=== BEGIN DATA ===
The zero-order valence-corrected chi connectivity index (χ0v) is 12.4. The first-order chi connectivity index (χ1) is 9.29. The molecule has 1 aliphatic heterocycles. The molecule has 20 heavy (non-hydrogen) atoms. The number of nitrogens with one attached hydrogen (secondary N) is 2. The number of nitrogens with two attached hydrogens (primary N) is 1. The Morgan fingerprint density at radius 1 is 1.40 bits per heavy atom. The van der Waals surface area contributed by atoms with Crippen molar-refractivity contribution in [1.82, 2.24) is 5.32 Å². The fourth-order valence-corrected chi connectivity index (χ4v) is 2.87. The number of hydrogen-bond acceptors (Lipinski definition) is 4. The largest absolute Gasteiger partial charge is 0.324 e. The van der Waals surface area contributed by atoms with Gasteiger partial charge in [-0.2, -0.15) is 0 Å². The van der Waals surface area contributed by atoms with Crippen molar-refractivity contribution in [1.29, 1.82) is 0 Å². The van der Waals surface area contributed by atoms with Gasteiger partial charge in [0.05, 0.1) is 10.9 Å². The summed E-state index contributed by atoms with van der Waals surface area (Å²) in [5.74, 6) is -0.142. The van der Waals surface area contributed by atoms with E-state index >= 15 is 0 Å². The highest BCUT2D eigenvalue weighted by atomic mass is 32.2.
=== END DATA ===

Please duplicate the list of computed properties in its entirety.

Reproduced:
The zero-order valence-corrected chi connectivity index (χ0v) is 12.4. The first-order chi connectivity index (χ1) is 9.29. The molecule has 1 aliphatic heterocycles. The molecule has 20 heavy (non-hydrogen) atoms. The number of nitrogens with one attached hydrogen (secondary N) is 2. The number of nitrogens with two attached hydrogens (primary N) is 1. The Morgan fingerprint density at radius 1 is 1.40 bits per heavy atom. The van der Waals surface area contributed by atoms with Crippen molar-refractivity contribution in [1.82, 2.24) is 5.32 Å². The fourth-order valence-corrected chi connectivity index (χ4v) is 2.87. The number of hydrogen-bond acceptors (Lipinski definition) is 4. The largest absolute Gasteiger partial charge is 0.324 e. The van der Waals surface area contributed by atoms with Gasteiger partial charge in [-0.2, -0.15) is 0 Å². The van der Waals surface area contributed by atoms with Crippen molar-refractivity contribution in [1.29, 1.82) is 0 Å². The van der Waals surface area contributed by atoms with Gasteiger partial charge in [0.05, 0.1) is 10.9 Å². The summed E-state index contributed by atoms with van der Waals surface area (Å²) in [5.74, 6) is -0.142. The van der Waals surface area contributed by atoms with E-state index >= 15 is 0 Å². The highest BCUT2D eigenvalue weighted by atomic mass is 32.2.